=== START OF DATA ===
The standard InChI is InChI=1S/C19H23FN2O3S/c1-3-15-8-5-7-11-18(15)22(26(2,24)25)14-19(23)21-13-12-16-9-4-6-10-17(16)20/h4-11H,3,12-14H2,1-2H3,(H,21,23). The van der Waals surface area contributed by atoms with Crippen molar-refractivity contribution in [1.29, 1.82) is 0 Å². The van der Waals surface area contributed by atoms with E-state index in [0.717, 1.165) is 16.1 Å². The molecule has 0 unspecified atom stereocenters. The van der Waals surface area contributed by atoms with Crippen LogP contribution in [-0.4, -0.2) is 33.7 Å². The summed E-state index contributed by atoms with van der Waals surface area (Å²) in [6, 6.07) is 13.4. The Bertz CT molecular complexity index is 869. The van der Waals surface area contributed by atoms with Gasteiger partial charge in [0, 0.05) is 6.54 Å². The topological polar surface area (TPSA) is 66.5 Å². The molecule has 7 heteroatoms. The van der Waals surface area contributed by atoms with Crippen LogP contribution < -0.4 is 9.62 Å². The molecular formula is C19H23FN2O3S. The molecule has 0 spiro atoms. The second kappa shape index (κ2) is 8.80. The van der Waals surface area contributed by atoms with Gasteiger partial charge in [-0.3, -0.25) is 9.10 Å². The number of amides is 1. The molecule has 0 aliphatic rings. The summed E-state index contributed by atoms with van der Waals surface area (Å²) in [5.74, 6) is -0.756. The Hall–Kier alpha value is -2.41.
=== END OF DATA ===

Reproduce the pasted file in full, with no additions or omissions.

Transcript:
The standard InChI is InChI=1S/C19H23FN2O3S/c1-3-15-8-5-7-11-18(15)22(26(2,24)25)14-19(23)21-13-12-16-9-4-6-10-17(16)20/h4-11H,3,12-14H2,1-2H3,(H,21,23). The van der Waals surface area contributed by atoms with Crippen molar-refractivity contribution in [1.29, 1.82) is 0 Å². The van der Waals surface area contributed by atoms with E-state index in [0.717, 1.165) is 16.1 Å². The molecule has 0 unspecified atom stereocenters. The van der Waals surface area contributed by atoms with Crippen LogP contribution in [-0.4, -0.2) is 33.7 Å². The summed E-state index contributed by atoms with van der Waals surface area (Å²) in [6, 6.07) is 13.4. The Bertz CT molecular complexity index is 869. The van der Waals surface area contributed by atoms with Gasteiger partial charge in [0, 0.05) is 6.54 Å². The topological polar surface area (TPSA) is 66.5 Å². The molecule has 7 heteroatoms. The van der Waals surface area contributed by atoms with Crippen LogP contribution < -0.4 is 9.62 Å². The molecular formula is C19H23FN2O3S. The molecule has 0 spiro atoms. The second kappa shape index (κ2) is 8.80. The van der Waals surface area contributed by atoms with Gasteiger partial charge in [-0.3, -0.25) is 9.10 Å². The number of amides is 1. The molecule has 0 aliphatic rings. The summed E-state index contributed by atoms with van der Waals surface area (Å²) in [5.74, 6) is -0.756. The Hall–Kier alpha value is -2.41.